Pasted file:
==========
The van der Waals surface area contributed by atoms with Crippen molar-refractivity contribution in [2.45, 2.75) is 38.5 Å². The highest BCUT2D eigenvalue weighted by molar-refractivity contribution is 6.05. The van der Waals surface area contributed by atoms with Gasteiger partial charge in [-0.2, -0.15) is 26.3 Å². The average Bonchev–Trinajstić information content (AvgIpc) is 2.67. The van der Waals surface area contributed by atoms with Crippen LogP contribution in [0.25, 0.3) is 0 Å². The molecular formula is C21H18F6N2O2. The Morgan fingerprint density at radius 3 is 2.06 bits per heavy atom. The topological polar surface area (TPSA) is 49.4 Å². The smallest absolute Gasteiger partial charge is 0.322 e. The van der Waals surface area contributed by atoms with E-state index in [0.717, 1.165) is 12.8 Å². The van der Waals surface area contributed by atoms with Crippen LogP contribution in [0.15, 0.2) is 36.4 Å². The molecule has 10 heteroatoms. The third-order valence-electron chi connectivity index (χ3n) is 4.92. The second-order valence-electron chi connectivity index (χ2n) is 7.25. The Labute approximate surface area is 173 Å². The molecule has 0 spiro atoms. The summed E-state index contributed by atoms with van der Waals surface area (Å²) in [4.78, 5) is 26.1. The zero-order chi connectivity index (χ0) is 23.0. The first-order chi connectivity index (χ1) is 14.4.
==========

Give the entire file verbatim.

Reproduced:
The van der Waals surface area contributed by atoms with Crippen molar-refractivity contribution in [2.45, 2.75) is 38.5 Å². The highest BCUT2D eigenvalue weighted by molar-refractivity contribution is 6.05. The van der Waals surface area contributed by atoms with Gasteiger partial charge in [-0.2, -0.15) is 26.3 Å². The average Bonchev–Trinajstić information content (AvgIpc) is 2.67. The van der Waals surface area contributed by atoms with Crippen LogP contribution in [0.25, 0.3) is 0 Å². The molecular formula is C21H18F6N2O2. The Morgan fingerprint density at radius 3 is 2.06 bits per heavy atom. The topological polar surface area (TPSA) is 49.4 Å². The smallest absolute Gasteiger partial charge is 0.322 e. The van der Waals surface area contributed by atoms with E-state index in [0.717, 1.165) is 12.8 Å². The van der Waals surface area contributed by atoms with Crippen LogP contribution in [0.15, 0.2) is 36.4 Å². The molecule has 10 heteroatoms. The third-order valence-electron chi connectivity index (χ3n) is 4.92. The second-order valence-electron chi connectivity index (χ2n) is 7.25. The Labute approximate surface area is 173 Å². The molecule has 0 spiro atoms. The summed E-state index contributed by atoms with van der Waals surface area (Å²) in [4.78, 5) is 26.1. The zero-order chi connectivity index (χ0) is 23.0. The first-order chi connectivity index (χ1) is 14.4.